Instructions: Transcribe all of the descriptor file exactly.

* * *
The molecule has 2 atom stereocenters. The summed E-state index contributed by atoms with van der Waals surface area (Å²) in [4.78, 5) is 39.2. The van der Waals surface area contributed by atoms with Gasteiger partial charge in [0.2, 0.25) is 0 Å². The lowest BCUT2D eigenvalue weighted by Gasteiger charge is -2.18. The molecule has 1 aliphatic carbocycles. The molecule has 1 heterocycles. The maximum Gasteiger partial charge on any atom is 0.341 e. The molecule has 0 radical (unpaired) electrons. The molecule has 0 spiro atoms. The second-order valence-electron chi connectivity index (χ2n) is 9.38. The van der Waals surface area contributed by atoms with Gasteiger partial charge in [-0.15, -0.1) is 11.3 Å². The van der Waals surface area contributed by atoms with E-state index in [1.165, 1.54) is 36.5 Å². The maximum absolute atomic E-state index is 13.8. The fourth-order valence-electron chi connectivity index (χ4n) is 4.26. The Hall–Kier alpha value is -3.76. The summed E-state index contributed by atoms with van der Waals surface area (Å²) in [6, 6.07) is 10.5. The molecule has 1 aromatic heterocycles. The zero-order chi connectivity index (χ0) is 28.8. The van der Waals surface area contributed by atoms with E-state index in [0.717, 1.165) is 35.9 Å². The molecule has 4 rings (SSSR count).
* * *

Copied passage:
The molecule has 2 atom stereocenters. The summed E-state index contributed by atoms with van der Waals surface area (Å²) in [4.78, 5) is 39.2. The van der Waals surface area contributed by atoms with Gasteiger partial charge in [0.2, 0.25) is 0 Å². The lowest BCUT2D eigenvalue weighted by Gasteiger charge is -2.18. The molecule has 1 aliphatic carbocycles. The molecule has 1 heterocycles. The maximum Gasteiger partial charge on any atom is 0.341 e. The molecule has 0 radical (unpaired) electrons. The molecule has 0 spiro atoms. The second-order valence-electron chi connectivity index (χ2n) is 9.38. The van der Waals surface area contributed by atoms with Gasteiger partial charge in [-0.15, -0.1) is 11.3 Å². The van der Waals surface area contributed by atoms with E-state index in [1.165, 1.54) is 36.5 Å². The maximum absolute atomic E-state index is 13.8. The fourth-order valence-electron chi connectivity index (χ4n) is 4.26. The Hall–Kier alpha value is -3.76. The summed E-state index contributed by atoms with van der Waals surface area (Å²) in [6, 6.07) is 10.5. The molecule has 1 aromatic heterocycles. The zero-order chi connectivity index (χ0) is 28.8. The van der Waals surface area contributed by atoms with E-state index in [0.717, 1.165) is 35.9 Å². The molecule has 4 rings (SSSR count).